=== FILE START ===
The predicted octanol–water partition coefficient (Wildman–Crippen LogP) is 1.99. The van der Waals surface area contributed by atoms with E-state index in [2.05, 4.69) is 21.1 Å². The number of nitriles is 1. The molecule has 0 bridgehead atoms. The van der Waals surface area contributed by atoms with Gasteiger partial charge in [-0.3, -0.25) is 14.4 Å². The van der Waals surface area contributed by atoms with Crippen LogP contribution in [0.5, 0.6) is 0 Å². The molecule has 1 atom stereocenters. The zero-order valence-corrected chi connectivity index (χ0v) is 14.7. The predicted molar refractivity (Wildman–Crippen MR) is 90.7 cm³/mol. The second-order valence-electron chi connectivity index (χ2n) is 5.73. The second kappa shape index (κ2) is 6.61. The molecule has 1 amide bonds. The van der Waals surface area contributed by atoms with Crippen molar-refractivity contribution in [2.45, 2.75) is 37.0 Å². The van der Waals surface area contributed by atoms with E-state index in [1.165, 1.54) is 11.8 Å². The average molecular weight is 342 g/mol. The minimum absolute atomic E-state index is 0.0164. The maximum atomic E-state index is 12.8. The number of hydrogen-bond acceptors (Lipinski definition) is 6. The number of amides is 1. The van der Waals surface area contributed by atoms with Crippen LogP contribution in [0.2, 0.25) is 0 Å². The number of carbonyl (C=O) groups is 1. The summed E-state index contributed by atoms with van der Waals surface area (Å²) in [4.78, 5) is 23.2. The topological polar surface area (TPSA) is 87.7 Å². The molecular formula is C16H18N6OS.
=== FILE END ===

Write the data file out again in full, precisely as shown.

The predicted octanol–water partition coefficient (Wildman–Crippen LogP) is 1.99. The van der Waals surface area contributed by atoms with E-state index in [2.05, 4.69) is 21.1 Å². The number of nitriles is 1. The molecule has 0 bridgehead atoms. The van der Waals surface area contributed by atoms with Gasteiger partial charge in [-0.3, -0.25) is 14.4 Å². The van der Waals surface area contributed by atoms with Crippen LogP contribution in [0.5, 0.6) is 0 Å². The molecule has 1 atom stereocenters. The zero-order valence-corrected chi connectivity index (χ0v) is 14.7. The predicted molar refractivity (Wildman–Crippen MR) is 90.7 cm³/mol. The second-order valence-electron chi connectivity index (χ2n) is 5.73. The second kappa shape index (κ2) is 6.61. The molecule has 1 amide bonds. The van der Waals surface area contributed by atoms with Crippen molar-refractivity contribution in [2.45, 2.75) is 37.0 Å². The van der Waals surface area contributed by atoms with E-state index in [1.165, 1.54) is 11.8 Å². The average molecular weight is 342 g/mol. The minimum absolute atomic E-state index is 0.0164. The maximum atomic E-state index is 12.8. The number of hydrogen-bond acceptors (Lipinski definition) is 6. The number of amides is 1. The van der Waals surface area contributed by atoms with Crippen LogP contribution in [0.2, 0.25) is 0 Å². The number of carbonyl (C=O) groups is 1. The summed E-state index contributed by atoms with van der Waals surface area (Å²) in [4.78, 5) is 23.2. The topological polar surface area (TPSA) is 87.7 Å². The molecular formula is C16H18N6OS.